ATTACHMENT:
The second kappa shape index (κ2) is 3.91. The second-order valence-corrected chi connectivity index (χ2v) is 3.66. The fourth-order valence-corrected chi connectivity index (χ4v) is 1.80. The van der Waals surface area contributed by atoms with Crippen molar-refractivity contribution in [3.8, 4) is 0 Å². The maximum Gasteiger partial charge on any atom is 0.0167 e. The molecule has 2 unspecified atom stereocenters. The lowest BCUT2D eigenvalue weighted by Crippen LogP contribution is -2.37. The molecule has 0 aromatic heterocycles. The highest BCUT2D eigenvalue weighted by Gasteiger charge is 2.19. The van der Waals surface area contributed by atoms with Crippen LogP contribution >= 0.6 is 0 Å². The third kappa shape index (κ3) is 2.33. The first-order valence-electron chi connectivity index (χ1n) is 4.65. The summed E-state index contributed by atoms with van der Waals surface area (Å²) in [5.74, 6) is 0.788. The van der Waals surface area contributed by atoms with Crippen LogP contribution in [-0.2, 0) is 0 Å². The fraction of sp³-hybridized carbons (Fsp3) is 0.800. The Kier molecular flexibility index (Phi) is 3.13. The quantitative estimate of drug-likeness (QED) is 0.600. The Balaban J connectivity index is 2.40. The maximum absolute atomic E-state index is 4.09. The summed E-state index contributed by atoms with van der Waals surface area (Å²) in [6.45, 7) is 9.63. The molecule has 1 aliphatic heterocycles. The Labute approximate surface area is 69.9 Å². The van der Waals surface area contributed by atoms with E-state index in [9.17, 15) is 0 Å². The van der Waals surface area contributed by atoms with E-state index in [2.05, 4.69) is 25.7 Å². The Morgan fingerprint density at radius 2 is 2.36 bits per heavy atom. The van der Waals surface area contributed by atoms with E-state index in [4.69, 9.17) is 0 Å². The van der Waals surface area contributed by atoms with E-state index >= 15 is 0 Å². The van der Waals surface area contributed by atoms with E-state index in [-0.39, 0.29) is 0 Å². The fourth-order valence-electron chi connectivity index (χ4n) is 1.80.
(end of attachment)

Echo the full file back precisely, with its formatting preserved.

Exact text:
The second kappa shape index (κ2) is 3.91. The second-order valence-corrected chi connectivity index (χ2v) is 3.66. The fourth-order valence-corrected chi connectivity index (χ4v) is 1.80. The van der Waals surface area contributed by atoms with Crippen molar-refractivity contribution in [3.8, 4) is 0 Å². The maximum Gasteiger partial charge on any atom is 0.0167 e. The molecule has 2 unspecified atom stereocenters. The lowest BCUT2D eigenvalue weighted by Crippen LogP contribution is -2.37. The molecule has 0 aromatic heterocycles. The highest BCUT2D eigenvalue weighted by Gasteiger charge is 2.19. The van der Waals surface area contributed by atoms with Crippen LogP contribution >= 0.6 is 0 Å². The third kappa shape index (κ3) is 2.33. The first-order valence-electron chi connectivity index (χ1n) is 4.65. The summed E-state index contributed by atoms with van der Waals surface area (Å²) in [5.74, 6) is 0.788. The van der Waals surface area contributed by atoms with Crippen LogP contribution in [-0.2, 0) is 0 Å². The fraction of sp³-hybridized carbons (Fsp3) is 0.800. The Kier molecular flexibility index (Phi) is 3.13. The quantitative estimate of drug-likeness (QED) is 0.600. The Balaban J connectivity index is 2.40. The maximum absolute atomic E-state index is 4.09. The summed E-state index contributed by atoms with van der Waals surface area (Å²) in [6.45, 7) is 9.63. The molecule has 1 aliphatic heterocycles. The Labute approximate surface area is 69.9 Å². The van der Waals surface area contributed by atoms with E-state index in [9.17, 15) is 0 Å². The van der Waals surface area contributed by atoms with E-state index in [2.05, 4.69) is 25.7 Å². The Morgan fingerprint density at radius 2 is 2.36 bits per heavy atom. The van der Waals surface area contributed by atoms with E-state index in [4.69, 9.17) is 0 Å². The van der Waals surface area contributed by atoms with E-state index >= 15 is 0 Å². The van der Waals surface area contributed by atoms with E-state index in [-0.39, 0.29) is 0 Å². The fourth-order valence-electron chi connectivity index (χ4n) is 1.80.